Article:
By MAE BABER, R.D.2, Brandon, Wisconsin
It makes me rather happy this morning to find that we are still not too old to take a chance, and we are really taking one this morning. It is 6:10a.m. and we are headed 225 miles due north to the funeral of a dear friend, and heavy snow is the forecast for the entire state.
Should we be making the trip now, in May or June, all of nature would be be awake and growing but we are rather welcoming seeing the north country in its winter dress as I write this column.
The evergreens, of which we have relatively few in our locality, are beautiful with their white covering. They remind me of the row of green sentinels which stood back of the church sheds where the horses were kept while we worshipped in the old country church about forty years ago. It was on a spring morning in 1924 in that church that I found Christ as my Saviour.
Mother and Dad Wilsie , as we called them, took us with them to Sunday School and Church. They were good neighbors who sensed our spiritual needs. Today we are going to the funeral of their youngest son's wife and it brings back a flood of memories. If there are some unchurched youngsters in your neighborhood think what it may mean to them if you tuck them under your parental wings and make an attempt at being their spiritual parents.
Then there is the ironical truth that when parents try to hand down a spiritual heritage to their children it is sometimes most unappreciated and even bitterly resented. It is then that heartbreak for parents come as every Christian realizes God has no grand-children. Each individual has his own decision to make and he can either accept or reject salvation. We can hand down many things but not this. In a world full of all kinds of ideologies how carefully we should walk that our life may speak even more vehemently than what we say.
I wonder how often we 'ladies' (and surely we should all conduct ourselves that no one would question the thought of calling us ladies) realize that we have a special privilege of perhaps being the ideal of some little girl. Mother Wilsie was my ideal of a wonderful woman. Perhaps I didn't know all sides of her personality but the side I saw as a child was enough to make a terrific impact.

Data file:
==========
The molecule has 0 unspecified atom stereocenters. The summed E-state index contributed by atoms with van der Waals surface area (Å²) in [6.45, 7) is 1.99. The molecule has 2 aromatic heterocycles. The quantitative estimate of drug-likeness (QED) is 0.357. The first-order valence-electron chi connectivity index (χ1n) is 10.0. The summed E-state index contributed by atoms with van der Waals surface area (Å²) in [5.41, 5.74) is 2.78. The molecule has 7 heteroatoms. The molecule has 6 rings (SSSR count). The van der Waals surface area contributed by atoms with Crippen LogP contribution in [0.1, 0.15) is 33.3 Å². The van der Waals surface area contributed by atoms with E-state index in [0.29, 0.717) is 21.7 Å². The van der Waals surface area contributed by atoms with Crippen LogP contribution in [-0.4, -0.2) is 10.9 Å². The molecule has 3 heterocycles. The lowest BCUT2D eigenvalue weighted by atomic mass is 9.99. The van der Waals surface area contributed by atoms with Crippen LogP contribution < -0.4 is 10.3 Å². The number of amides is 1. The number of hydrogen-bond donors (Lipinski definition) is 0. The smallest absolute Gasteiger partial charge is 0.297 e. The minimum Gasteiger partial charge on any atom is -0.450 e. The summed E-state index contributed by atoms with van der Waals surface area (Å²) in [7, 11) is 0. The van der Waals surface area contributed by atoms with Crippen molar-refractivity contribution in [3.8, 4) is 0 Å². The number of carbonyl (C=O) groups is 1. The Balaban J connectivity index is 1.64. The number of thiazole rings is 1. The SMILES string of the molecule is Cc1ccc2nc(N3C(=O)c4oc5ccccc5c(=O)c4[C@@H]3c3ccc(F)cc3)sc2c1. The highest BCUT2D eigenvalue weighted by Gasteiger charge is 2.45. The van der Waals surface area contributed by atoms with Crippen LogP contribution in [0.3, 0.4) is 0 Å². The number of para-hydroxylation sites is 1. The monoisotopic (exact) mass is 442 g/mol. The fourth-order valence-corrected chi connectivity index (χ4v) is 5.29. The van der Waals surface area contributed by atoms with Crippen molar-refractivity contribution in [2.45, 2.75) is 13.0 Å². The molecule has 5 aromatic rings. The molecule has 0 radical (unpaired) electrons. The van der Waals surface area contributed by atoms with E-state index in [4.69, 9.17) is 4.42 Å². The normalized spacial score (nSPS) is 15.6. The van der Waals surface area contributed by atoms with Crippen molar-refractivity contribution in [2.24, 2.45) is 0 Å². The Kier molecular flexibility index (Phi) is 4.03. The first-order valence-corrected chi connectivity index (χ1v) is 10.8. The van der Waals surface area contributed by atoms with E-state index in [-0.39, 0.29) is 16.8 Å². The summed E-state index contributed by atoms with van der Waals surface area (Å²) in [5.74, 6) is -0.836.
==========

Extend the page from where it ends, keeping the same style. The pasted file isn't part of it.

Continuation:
When I remember this I get a panicky feeling of what kind of an impact I am making on my own children and other young people with whom I come in contact. What a tremendous responsibility is ours. Young people do not want to be bad. They want someone worthy of looking up to, - someone of whom they would like to say, 'I want to be like her when I grow up.'
Recently I saw a young woman trying to smoke a cigarette and feed two small children and herself. I got such a sick feeling at the example she was setting it spoiled my lunch also. It surely wasn't a pleasant nor enriching experience. She was a busy person - that I will admit. I doubt whether part of her busyness was of much credit to her.
As I rest my eyes gazing on these beautiful, lacy evergreens interspersed with white birch, all in their setting of lovely, pure white I remember gracious ladies I have known and some I know today with dainty lace at their throats and crowns of white hair, and one of the loveliest of these was Mother Wilsie. The saintly expression on her face told of patience, faith and love. One cannot match this loveliness with any amount of so-called glamour. The word rather nauseates me.
One hundred miles have clicked up on our speedometer and all is well. The storm warnings have been diminished somewhat and we are thankful for God's goodness to us. I definitely feel His hand is over us. The road is good taking the time of year into consideration.
We have the most beautiful classical music on the car radio. The violins are really singing. Both my husband and I go for this type of music and now we have ample time to fully listen and absorb it. It lifts you out of yourself, soothes the soul and is a balm for the sorrow we carry with us.
We are approaching Wausau and are absorbing something not so pleasant - the smell of paper mills, at least that is what we think they are. The farther we come the more stately are the evergreens and the more vast the stillnesses. Oh! - I love it in the wintertime too !
Now that we are back home and the sadness has worn off a little I can say I am glad I have seen the north-land in the wintertime. It makes me wonder whether there will be any adventures into our summertime world this year. We have never seen the west and have a number of friends and relatives who are urging us to come west. Somehow I am afraid of the thought of crossing the mountains. I suppose it is one of those things you fear until you face it.
Keep in mind that Wisconsin is lovely any time of the year as you travel around, but from what we have seen of the east, south and the middle west there is something to see most anywhere in the Good Old U.S.A.